SMART goal definition and method
Origin of the SMART goals definitionThe origin of the SMART definition is attributed to George T. Doran, who introduced the concept in an article published in the journal "Management Review" in 1981. Doran proposed this method as an effective tool for formulating goals that are both easily understandable and achievable. Since then, the SMART goals method has been widely used in various fields, including management, marketing, education, and psychology.
SMART Goals method CriteriaWhat do the five SMART criteria mean in detail?
- Specific (S): A specific objective is clear and precise. It answers questions such as: who is involved? What do we want to accomplish? Where will this happen? When will this happen? What factors are needed to achieve the goal, and what are the potential obstacles? A specific objective is well defined and easily understood by all. For example, rather than saying "I want to increase sales", you could say "I want to increase sales of our product X by 10% in the next quarter".
- Measurable (M): A measurable objective is quantifiable. It involves a yardstick that tracks progress toward the goal and determines when the goal is achieved. Measurable goals can answer questions such as: how much? how many times ? how much growth or change? For example, "increase customer satisfaction" could be made measurable by saying "increase customer satisfaction score from 4 to 4.5 out of 5".
- Achievable (A): An achievable goal is realistic, given the available resources and the context. This is a goal that can be achieved with reasonable effort and is consistent with existing policies and procedures. For example, if the company increased sales by 5% the previous year, a goal of increasing sales by 50% might not be achievable.
- Relevant (R): A relevant objective is aligned with the overall objectives of the organization and is important for the accomplishment of these objectives. It is linked to the mission and vision of the organization, and it is relevant to the role and responsibilities of the individual or team pursuing that goal.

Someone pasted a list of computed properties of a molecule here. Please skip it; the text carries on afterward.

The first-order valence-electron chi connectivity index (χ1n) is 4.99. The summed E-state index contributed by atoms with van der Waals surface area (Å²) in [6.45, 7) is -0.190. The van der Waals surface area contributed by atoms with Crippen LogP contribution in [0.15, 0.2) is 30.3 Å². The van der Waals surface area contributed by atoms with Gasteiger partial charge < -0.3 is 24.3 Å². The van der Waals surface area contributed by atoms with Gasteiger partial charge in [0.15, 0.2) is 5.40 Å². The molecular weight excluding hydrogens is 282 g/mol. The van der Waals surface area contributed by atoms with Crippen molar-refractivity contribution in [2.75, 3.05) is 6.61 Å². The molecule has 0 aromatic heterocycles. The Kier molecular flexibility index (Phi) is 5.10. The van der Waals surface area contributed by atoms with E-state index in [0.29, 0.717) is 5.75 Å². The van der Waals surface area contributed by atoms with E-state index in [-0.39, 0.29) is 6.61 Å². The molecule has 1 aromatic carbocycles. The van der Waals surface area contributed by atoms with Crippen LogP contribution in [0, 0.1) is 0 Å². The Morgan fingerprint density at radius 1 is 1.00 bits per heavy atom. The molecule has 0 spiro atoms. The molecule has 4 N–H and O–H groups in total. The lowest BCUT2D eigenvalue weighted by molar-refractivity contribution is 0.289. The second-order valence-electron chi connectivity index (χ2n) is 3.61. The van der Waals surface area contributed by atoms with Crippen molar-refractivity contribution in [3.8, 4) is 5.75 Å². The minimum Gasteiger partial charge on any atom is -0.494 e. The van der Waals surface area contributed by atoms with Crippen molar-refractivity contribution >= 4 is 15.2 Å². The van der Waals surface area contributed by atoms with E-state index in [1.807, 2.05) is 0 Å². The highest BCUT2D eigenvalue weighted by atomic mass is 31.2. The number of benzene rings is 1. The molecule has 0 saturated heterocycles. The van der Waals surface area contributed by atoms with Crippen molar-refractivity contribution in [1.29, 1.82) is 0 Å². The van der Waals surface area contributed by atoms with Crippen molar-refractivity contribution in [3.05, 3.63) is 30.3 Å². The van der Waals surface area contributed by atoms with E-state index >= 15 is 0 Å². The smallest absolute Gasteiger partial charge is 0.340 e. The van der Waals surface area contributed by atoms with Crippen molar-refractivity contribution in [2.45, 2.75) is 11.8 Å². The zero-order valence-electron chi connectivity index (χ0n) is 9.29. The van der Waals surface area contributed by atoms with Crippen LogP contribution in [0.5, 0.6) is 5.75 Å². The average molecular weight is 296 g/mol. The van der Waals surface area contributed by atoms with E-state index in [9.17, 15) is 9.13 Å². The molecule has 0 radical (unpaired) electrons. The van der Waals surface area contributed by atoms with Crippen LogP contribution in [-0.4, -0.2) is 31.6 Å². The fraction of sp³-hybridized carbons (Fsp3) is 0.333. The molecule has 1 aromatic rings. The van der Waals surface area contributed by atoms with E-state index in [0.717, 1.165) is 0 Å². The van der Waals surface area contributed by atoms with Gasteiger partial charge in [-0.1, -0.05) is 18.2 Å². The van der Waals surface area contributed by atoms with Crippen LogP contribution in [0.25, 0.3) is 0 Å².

- Time-bound (T): A time-bound goal has a clearly defined deadline. There is a set time frame to achieve the goal, which creates a sense of urgency and makes planning easier. Time goals can answer questions such as: when should the goal be achieved? What is the timeline for achieving the goal?
Examples and counter-examples of SMART goals
Examples of SMART goalsHere are some examples of SMART goals for different business functions:
- Sales Department: Increase sales of our Product X by 10% in the next quarter.
- Marketing department: Increase the conversion rate of our online advertising campaign by 20% in the next six months.
- Human Resources Department: Reduce staff absenteeism by 15% over the next year.
- Production: Increase the yield rate of production line X by 5% in the next quarter
- R&D: Increase the number of patents filed by 20% over the next two years
Counter-exampleA counterexample of a SMART objective in logistics might be "Improve delivery efficiency".
Although at first glance this objective may seem reasonable, it does not meet the SMART criteria for several reasons:
- Specific: The objective is not specific enough. What does it mean to "improve delivery efficiency"? This could mean reducing delivery time, minimizing delivery errors, or something else. The indicator should specify what is supposed to be improved.
- Measurable: The indicator is not measurable as is. There is no way to measure "delivery efficiency" without a specific metric. For example, this could be measured in terms of average delivery time, percentage of delivery errors, etc.
- Achievable: Without a specific, measurable goal, it is difficult to determine if the goal is achievable.
- Relevant: While it is likely relevant to improve delivery efficiency, without a specific goal, it is difficult to determine how this relates to the broader goals of the company.
- Time-bound: The objective does not specify when delivery efficiency should be improved. Is it in the next month? Next year ? This lack of timeliness makes it difficult to plan and track progress.
A SMART goal might be: "Reduce average delivery time by 15% over the next three months."
Benefits and disadvantages of the SMART methodOne of the main advantages of the SMART methodology is that it provides a clear structure for the formulation of objectives, which makes the objectives more understandable and attainable. Additionally, SMART goals make it easier to measure progress and results, which can improve accountability and motivation.
However, the SMART methodology has two main drawbacks. It can encourage an excessive focus on measurable results, to the detriment of more qualitative or long-term aspects. Also, not all goals can be easily made SMART, and the effort to do so can sometimes lead to artificial or limited goals.
ConclusionIn conclusion, the SMART goals methodology is a valuable tool for formulating clear and achievable goals. However, it is important to use it wisely, taking into account its limitations and adapting its objectives to the specific needs of the organization.
You may also have a look at the next 17 criteria of the Improvement Excellence pillar of our operational Excellence model
When you subscribe to the blog, we will send you an e-mail when there are new updates on the site so you wouldn't miss them.